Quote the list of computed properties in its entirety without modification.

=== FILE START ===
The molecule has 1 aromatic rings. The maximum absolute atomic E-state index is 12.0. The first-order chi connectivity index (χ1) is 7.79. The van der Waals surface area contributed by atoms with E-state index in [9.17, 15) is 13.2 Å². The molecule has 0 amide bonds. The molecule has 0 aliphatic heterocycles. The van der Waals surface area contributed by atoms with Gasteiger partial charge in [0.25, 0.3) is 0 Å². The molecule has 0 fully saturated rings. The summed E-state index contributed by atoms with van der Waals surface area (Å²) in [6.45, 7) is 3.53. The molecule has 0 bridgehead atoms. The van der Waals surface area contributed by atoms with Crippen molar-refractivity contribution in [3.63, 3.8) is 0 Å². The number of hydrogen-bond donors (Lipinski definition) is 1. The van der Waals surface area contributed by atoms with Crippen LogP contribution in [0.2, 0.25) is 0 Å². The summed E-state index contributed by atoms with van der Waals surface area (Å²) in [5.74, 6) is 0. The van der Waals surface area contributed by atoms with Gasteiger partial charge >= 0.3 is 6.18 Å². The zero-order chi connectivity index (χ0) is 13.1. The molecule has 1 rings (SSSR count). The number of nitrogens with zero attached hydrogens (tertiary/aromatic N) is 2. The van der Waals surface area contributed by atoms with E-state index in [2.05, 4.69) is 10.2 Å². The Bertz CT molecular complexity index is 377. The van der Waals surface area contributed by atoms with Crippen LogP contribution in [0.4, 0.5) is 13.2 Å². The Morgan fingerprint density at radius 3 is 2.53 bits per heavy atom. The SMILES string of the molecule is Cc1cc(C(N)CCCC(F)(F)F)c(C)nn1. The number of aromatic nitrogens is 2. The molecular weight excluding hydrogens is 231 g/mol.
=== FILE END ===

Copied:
The molecule has 1 aromatic rings. The maximum absolute atomic E-state index is 12.0. The first-order chi connectivity index (χ1) is 7.79. The van der Waals surface area contributed by atoms with E-state index in [9.17, 15) is 13.2 Å². The molecule has 0 amide bonds. The molecule has 0 aliphatic heterocycles. The van der Waals surface area contributed by atoms with Gasteiger partial charge in [0.25, 0.3) is 0 Å². The molecule has 0 fully saturated rings. The summed E-state index contributed by atoms with van der Waals surface area (Å²) in [6.45, 7) is 3.53. The molecule has 0 bridgehead atoms. The van der Waals surface area contributed by atoms with Crippen molar-refractivity contribution in [3.63, 3.8) is 0 Å². The number of hydrogen-bond donors (Lipinski definition) is 1. The van der Waals surface area contributed by atoms with Crippen LogP contribution in [0.2, 0.25) is 0 Å². The summed E-state index contributed by atoms with van der Waals surface area (Å²) in [5.74, 6) is 0. The van der Waals surface area contributed by atoms with Gasteiger partial charge >= 0.3 is 6.18 Å². The zero-order chi connectivity index (χ0) is 13.1. The molecule has 1 rings (SSSR count). The number of nitrogens with zero attached hydrogens (tertiary/aromatic N) is 2. The van der Waals surface area contributed by atoms with E-state index in [2.05, 4.69) is 10.2 Å². The Bertz CT molecular complexity index is 377. The van der Waals surface area contributed by atoms with Crippen LogP contribution in [0.4, 0.5) is 13.2 Å². The Morgan fingerprint density at radius 3 is 2.53 bits per heavy atom. The SMILES string of the molecule is Cc1cc(C(N)CCCC(F)(F)F)c(C)nn1. The number of aromatic nitrogens is 2. The molecular weight excluding hydrogens is 231 g/mol.